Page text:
Canadian REITs Minimally Affected By Sears Closing, Report Says
A new Bank of Montreal report says the closing of Sears’ final stores will not have a major or lasting effect on Canadian REITs.
The research report, released after the announcement Sears was shuttering its final 130 stores in Canada, found REITs would only be minimally affected by the closure.
“REITs that have the retailer as a tenant typically only have low single-digit exposure on a revenue basis. We expect 12-24 months of downtime before the space is fully leased and $50-$175 per square foot of costs to refit spaces,” the report notes.
“This has been going on for a long time. It’s been a slow rollout of death,” JLL Canada National Head of Retail Investments Matthew Smith said. “With Target, REITs were a lot more affected. But Target was a surprise. Sears was not a surprise at all.”
The BMO report says nine Canadian REITs had investments in 33 Sears stores — some of which are already closed. Morguard REIT (three stores, 4.6% Sears exposure), CT REIT (one store, 2.6% exposure) Cominar (six stores, 1.2%) and RioCan (nine stores, 0.8%) are among the REITs, with approximate leased area ranging between 400K and 700K SF.
Overall, the percentage of revenue remained in the low single-digits as Sears locations contribute low rent per square foot, according to the report.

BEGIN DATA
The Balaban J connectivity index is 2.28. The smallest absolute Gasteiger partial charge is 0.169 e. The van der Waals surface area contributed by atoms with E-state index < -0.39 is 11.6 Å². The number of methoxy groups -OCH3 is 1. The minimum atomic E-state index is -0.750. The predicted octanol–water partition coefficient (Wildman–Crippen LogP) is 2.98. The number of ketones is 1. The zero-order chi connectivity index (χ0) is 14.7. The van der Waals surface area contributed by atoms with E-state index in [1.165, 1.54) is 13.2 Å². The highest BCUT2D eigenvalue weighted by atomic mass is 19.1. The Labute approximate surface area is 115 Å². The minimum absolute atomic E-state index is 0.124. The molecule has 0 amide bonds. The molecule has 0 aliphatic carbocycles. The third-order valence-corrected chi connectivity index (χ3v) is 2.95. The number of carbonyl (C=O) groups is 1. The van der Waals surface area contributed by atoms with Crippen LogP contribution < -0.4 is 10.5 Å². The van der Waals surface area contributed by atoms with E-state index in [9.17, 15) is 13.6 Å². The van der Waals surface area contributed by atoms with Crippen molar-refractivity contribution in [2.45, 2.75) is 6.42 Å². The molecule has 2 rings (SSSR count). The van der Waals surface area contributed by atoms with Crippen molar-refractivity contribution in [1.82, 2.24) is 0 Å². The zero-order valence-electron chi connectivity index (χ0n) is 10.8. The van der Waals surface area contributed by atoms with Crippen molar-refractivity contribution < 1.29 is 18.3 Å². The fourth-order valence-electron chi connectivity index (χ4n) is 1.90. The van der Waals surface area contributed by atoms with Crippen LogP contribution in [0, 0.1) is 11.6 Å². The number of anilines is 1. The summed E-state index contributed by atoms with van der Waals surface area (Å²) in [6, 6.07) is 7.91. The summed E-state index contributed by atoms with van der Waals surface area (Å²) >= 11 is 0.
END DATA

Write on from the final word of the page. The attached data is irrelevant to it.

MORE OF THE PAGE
That fact means the death of Sears is being viewed as a relief by some landlords. Beyond putting a nail in the coffin of the drama and uncertainty that swirled around the department store for years, Sears was an old-school anchor tenant for malls. And with anchors came privileges.
“It’s the old model of these malls letting anchor stores in with low rents because they drive the traffic,” Smith said. “They brought the customers. But when they stopped drawing the customers, it became more of a burden.”
But it was more than lower rents with department stores like Sears.
“[Department stores] had more power back then,” said Retail Insider Editor Craig Patterson, a consultant for the Retail Council of Canada.
“They had the capability to dictate leases. They often had veto power of development in the malls. So, in some cases, the landlords are even happy they are leaving as it allows them to make changes,” he said.
Change is on the minds of those in the retail business these days. With the demise of nearly all of Canada’s large department stores over the last few decades, survival means reinventing for the online generation. An empty Sears store could be transformed into several high-end stores paying top rent.
“Retail is changing, yes, though Sears was equal parts mismanagement,” Smith said. “Smaller communities, smaller markets where malls are like a gathering place, there’s a little more pain for them.”
It may not be time to write the obituary for large department stores just yet. Patterson points to Hudson's Bay stores in larger markets which have been “refit and refreshed” for the modern customer.
“I think there’s a pattern for department stores that, if they do it right, they are better able to weather loss,” he said.